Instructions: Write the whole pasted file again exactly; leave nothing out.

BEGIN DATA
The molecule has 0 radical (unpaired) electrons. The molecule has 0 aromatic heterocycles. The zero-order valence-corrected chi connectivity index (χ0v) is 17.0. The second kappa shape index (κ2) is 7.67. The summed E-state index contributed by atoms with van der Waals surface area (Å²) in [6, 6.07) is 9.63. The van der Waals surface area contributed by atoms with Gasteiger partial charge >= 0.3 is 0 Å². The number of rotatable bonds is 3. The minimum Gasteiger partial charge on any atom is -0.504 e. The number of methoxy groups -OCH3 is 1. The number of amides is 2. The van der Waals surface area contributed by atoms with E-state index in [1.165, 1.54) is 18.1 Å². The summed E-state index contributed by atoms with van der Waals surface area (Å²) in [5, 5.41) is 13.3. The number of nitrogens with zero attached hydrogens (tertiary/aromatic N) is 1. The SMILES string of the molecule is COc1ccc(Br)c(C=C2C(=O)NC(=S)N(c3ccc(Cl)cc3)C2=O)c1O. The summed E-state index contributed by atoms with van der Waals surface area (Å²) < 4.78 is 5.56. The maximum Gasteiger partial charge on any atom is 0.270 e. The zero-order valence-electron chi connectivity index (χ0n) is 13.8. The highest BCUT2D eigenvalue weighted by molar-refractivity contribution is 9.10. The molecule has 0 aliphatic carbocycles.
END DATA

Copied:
The molecule has 0 radical (unpaired) electrons. The molecule has 0 aromatic heterocycles. The zero-order valence-corrected chi connectivity index (χ0v) is 17.0. The second kappa shape index (κ2) is 7.67. The summed E-state index contributed by atoms with van der Waals surface area (Å²) in [6, 6.07) is 9.63. The van der Waals surface area contributed by atoms with Gasteiger partial charge >= 0.3 is 0 Å². The number of rotatable bonds is 3. The minimum Gasteiger partial charge on any atom is -0.504 e. The number of methoxy groups -OCH3 is 1. The number of amides is 2. The van der Waals surface area contributed by atoms with E-state index in [1.165, 1.54) is 18.1 Å². The summed E-state index contributed by atoms with van der Waals surface area (Å²) in [5, 5.41) is 13.3. The number of nitrogens with zero attached hydrogens (tertiary/aromatic N) is 1. The SMILES string of the molecule is COc1ccc(Br)c(C=C2C(=O)NC(=S)N(c3ccc(Cl)cc3)C2=O)c1O. The summed E-state index contributed by atoms with van der Waals surface area (Å²) < 4.78 is 5.56. The maximum Gasteiger partial charge on any atom is 0.270 e. The zero-order valence-electron chi connectivity index (χ0n) is 13.8. The highest BCUT2D eigenvalue weighted by molar-refractivity contribution is 9.10. The molecule has 0 aliphatic carbocycles.